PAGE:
September 18 2014 Latest news:
By Matthew Gooding
Sunday, July 6, 2014
Anyone planning a trip into Cambridge tomorrow (Monday) should be prepared to be greeted by a sea of lycra.
Because, as you may have heard, the Tour de France is in town, with stage three kicking off in the city before progressing towards London via some of the picturesque parts of Essex.
The presence of Le Tour has caused much excitement, with many schools and businesses closing for the day so that their staff can a) avoid the chaos caused by closed roads, and b) enjoy the fun of the day.
But personally I am struggling to get excited about what is apparently a big event for the region.
Firstly, because as far as I’m concerned, the race shouldn’t be here at all. The clue is in the name; Tour de France. If England wants its own big cycle race it should just arrange one and not try and nick bits of another country’s.
As well as this, I’m not really down with all the schools shutting their doors and giving their pupils a day off.
I’ve heard a lot of people saying how it will be a “great experience” and a “once in a lifetime” opportunity to see these cyclists in action, as if the Tour de France usually takes place on some alien planet, rather than a short train journey away just across the English Channel.
If you’re that interested, it’s not that difficult to go there and see it, and you’ll certainly get a more authentic experience than watching some novelty stage in the shadow of King’s College Chapel.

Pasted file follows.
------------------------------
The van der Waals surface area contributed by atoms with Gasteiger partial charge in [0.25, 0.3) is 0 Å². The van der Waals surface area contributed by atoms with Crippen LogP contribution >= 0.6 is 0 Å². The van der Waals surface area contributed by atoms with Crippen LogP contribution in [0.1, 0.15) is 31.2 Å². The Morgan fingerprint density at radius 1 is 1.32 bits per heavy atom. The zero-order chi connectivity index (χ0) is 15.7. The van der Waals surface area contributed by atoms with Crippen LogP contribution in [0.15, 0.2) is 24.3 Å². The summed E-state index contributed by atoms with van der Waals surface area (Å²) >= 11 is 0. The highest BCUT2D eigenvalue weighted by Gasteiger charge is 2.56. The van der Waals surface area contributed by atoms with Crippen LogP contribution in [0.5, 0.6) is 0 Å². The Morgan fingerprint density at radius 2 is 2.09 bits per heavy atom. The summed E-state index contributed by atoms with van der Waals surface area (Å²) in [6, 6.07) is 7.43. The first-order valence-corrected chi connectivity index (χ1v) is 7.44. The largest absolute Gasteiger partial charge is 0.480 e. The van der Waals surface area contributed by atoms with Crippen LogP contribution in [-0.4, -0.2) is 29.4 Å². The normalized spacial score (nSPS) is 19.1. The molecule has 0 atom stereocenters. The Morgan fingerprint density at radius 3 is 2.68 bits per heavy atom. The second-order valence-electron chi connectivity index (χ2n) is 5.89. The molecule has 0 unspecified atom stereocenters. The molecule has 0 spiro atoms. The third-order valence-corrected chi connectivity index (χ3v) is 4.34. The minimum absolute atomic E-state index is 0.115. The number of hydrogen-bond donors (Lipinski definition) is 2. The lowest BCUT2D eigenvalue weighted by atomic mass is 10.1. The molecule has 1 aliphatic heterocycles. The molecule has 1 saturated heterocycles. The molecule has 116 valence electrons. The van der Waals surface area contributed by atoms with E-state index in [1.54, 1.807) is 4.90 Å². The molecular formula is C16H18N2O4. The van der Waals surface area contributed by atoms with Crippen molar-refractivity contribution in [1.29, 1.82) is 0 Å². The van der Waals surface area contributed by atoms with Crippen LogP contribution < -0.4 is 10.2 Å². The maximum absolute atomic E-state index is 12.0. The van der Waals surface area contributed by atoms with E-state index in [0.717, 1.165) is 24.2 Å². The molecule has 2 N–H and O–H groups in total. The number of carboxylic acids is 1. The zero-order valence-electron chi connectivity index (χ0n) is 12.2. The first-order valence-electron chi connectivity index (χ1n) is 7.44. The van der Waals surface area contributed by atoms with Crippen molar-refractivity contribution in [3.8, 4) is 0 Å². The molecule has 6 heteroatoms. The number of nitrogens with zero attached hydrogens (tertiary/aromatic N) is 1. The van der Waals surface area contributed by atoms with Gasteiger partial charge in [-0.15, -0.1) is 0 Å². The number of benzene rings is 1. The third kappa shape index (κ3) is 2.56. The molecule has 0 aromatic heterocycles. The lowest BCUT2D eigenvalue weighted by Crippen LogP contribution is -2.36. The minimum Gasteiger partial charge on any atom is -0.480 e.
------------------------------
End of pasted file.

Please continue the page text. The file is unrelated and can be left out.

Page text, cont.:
I don’t have any children, but if I did I’d much prefer they were at school learning stuff than standing on the streets watching some bikes blur past. As most of you will know, you can do that in Cambridge at pretty much any time. And that’s before you even think about those parents who are at work and have to arrange alternative childcare.
Reading this little rant, you may have the impression that I’m quite anti-cycling, but nothing could be further from the truth. I’ve ridden a bike since I was a child and still use mine wherever I can. But I just think the time, effort and cash that has been put into sorting out this event could have been better spent improving facilities for cyclists who are out on their bikes every day.
The good work of the A10 Corridor Cycle Campaign has highlighted the need for a safer, more modern route between Royston and Cambridge, and I’m sure it’s a story which is repeated elsewhere.
Let’s hope the legacy of the Tour de France’s visit will be continued investment in infrastructure, and it won’t just be a one-off event that’s quickly forgotten.